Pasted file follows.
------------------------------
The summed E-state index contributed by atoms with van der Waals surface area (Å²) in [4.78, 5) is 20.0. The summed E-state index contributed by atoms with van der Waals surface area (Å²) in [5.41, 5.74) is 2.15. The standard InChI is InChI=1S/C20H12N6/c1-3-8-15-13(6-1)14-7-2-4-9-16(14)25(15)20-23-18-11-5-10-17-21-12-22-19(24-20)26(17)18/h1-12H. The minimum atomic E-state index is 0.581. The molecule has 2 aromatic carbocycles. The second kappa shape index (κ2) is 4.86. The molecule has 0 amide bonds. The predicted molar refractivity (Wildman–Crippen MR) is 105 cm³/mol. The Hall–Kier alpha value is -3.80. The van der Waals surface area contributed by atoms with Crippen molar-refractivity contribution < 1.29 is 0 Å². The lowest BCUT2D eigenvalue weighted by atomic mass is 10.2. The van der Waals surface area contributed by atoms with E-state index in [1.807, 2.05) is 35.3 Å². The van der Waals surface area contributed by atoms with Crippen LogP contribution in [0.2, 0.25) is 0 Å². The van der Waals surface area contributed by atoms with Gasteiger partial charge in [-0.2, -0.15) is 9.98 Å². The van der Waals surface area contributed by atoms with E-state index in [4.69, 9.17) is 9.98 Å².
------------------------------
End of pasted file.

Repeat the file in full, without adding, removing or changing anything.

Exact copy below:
The summed E-state index contributed by atoms with van der Waals surface area (Å²) in [4.78, 5) is 20.0. The summed E-state index contributed by atoms with van der Waals surface area (Å²) in [5.41, 5.74) is 2.15. The standard InChI is InChI=1S/C20H12N6/c1-3-8-15-13(6-1)14-7-2-4-9-16(14)25(15)20-23-18-11-5-10-17-21-12-22-19(24-20)26(17)18/h1-12H. The minimum atomic E-state index is 0.581. The molecule has 2 aromatic carbocycles. The second kappa shape index (κ2) is 4.86. The molecule has 0 amide bonds. The predicted molar refractivity (Wildman–Crippen MR) is 105 cm³/mol. The Hall–Kier alpha value is -3.80. The van der Waals surface area contributed by atoms with Crippen molar-refractivity contribution < 1.29 is 0 Å². The lowest BCUT2D eigenvalue weighted by atomic mass is 10.2. The van der Waals surface area contributed by atoms with E-state index in [1.807, 2.05) is 35.3 Å². The van der Waals surface area contributed by atoms with Crippen LogP contribution in [0.2, 0.25) is 0 Å². The van der Waals surface area contributed by atoms with Gasteiger partial charge in [-0.2, -0.15) is 9.98 Å². The van der Waals surface area contributed by atoms with E-state index in [4.69, 9.17) is 9.98 Å².